Hull and Dobell’s first theorem


One of the most widely used types of pseudo-random number generator is the linear congruential sequence. These are defined by recurrence relations of the form \begin{equation}\label{eq:genrandnum_hull_dobell_01} x_{i+1} \ \equiv \ ax_{i} + c \quad (\operatorname{mod} m) \end{equation} where all the terms are non-negative integers. The usual terminology is that \(a\) is called the ‘multiplier’, \(c\) the ‘increment’ and \(m\) the ‘modulus’.

Any such sequence must be periodic since it contains at most \(m\) different numbers each of which is determined only by its predecessor. The period can therefore never exceed \(m\) but even that cannot be guaranteed. A long period is necessary but not sufficient for good pseudo-randomness, so it is important to understand the conditions that determine its length.

That is the objective of a paper published in 1962 by T. E. Hull and A. R. Dobell (Hull and Dobell, 1962). If you have read anything about the subject you have probably heard of something commonly referred to as ‘the Hull-Dobell theorem’. The paper actually presents two theorems, but it seems that only the first gets called ‘the’.

Considering them in reverse order, the second theorem is about sequences where \(c = 0\), i.e. ‘multiplicative’ ones. It makes use of some quite advanced number-theoretical concepts and even Hull and Dobell admit that:

‘The basic theorem for the multiplicative congruential methods is more complicated and more difficult than for the mixed congruential methods.’
for which reason they present only a condensed proof, referring the reader to textbooks to flesh out the details.

The first theorem, on the other hand, is not so difficult, and Hull and Dobell present their proof in full. This theorem is about sequences where \(c \neq 0\), which H&D refer to as ‘mixed’. The theorem says that, in that case, a period of length \(m\) is achievable and will occur if:

  1. \(c\) and \(m\) are coprime,

  2. all the prime factors of \(m\) divide \(a-1\) and

  3. if 4 divides \(m\), then 4 divides \(a-1\).

The proof, despite what H&D say, is not easy to follow, and their paper is a classic of ‘proof by intimidation’. Unpacking all the ‘it is easy to show that’s and all the ‘obviously’s took me weeks. I therefore thought I’d post my workings in case there is anyone out there who might like to see them. Maybe I might attempt the second theorem at some point in the future.

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But what exactly is \(i\) really?

Most books and courses on complex numbers introduce the mysterious square root of minus one by assigning it a symbol, usually but not always the letter \(i\), and then use it in calculations as if it were any other number. They make no attempt to explain what \(i\) ‘really is’ and assume that once the student has done enough calculations with it they will forget any metaphysical angst they may originally have had. This could be likened to the attitude in certain branches of physics that has been caricatured as ‘shut up and calculate’. For example in 1831 the great Carl Friedrich Gauss, after initially worrying about ‘the true metaphysics of the square root of \(-1\)’, wrote:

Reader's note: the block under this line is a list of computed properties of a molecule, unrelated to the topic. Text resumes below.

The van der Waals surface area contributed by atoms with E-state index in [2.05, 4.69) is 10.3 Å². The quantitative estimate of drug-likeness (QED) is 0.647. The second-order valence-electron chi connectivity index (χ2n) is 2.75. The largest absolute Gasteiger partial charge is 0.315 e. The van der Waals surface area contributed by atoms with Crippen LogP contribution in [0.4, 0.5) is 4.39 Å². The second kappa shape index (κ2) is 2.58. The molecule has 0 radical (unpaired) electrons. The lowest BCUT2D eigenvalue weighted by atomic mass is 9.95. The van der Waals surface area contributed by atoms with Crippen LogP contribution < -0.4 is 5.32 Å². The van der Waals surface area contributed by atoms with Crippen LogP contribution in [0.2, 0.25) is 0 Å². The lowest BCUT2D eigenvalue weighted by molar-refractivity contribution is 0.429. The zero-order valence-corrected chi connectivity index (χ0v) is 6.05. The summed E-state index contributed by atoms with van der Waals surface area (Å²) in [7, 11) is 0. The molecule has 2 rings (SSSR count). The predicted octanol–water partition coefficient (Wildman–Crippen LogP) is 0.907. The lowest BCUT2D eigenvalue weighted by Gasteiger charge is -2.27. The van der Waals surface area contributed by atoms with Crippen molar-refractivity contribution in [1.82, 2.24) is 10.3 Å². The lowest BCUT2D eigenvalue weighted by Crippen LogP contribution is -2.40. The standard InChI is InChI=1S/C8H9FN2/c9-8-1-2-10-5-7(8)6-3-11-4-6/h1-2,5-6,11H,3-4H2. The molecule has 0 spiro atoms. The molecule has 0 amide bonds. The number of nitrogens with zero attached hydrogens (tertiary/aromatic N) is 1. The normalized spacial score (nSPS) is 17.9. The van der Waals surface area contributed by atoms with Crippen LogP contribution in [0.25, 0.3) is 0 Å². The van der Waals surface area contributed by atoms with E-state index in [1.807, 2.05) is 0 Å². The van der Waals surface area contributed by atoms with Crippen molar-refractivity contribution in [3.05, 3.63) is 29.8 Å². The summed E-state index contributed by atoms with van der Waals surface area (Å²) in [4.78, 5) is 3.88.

If one formerly contemplated this subject from a false point of view and therefore found a mysterious darkness, this is in large part attributable to clumsy terminology. Had one not called \(+1\), \(-1\) and \(\sqrt{-1}\) positive, negative and imaginary (or even impossible) units but instead, say, direct, inverse, or lateral units, then there could scarcely have been talk of such darkness.

This is just brushing the problem under the carpet. Calling it a ‘lateral unit’ merely renames it without providing any insight, and no matter how familiar you are with its use, as soon as someone asks you what \(i\) really is you will realise you still don’t know. Some books answer this question by saying that a complex number is ‘really’ just a two-dimensional vector but that is only a partial explanation and technically not even that. Fortunately it is possible to give a satisfactory answer to this question. This article explains how.

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The mathematics of lockdowns

During the pandemic the death rate per 100,000 of population has varied widely between countries. For example at the time of writing the UK's rate is 72.51 while Germany's is 13.40, a factor of 5 smaller despite the two countries being superficially similar in other ways (, snapshot at time of writing:

There are obviously many things that the UK and Germany did differently but the media have particularly focused on the fact that Germany locked down earlier than the UK. Coronavirus was first confirmed in Germany on January 27 and they locked down on March 13, a period of 46 days, whereas the first two cases in the UK were confirmed on January 31 and lockdown began on March 23, a period of 52 days, six days later than in Germany.

This doesn't seem like a huge difference. Could it really be that locking down a mere six days earlier could have reduced the UK's death rate by four fifths? This article attempts to answer this question. To do so requires only simple school-level maths.

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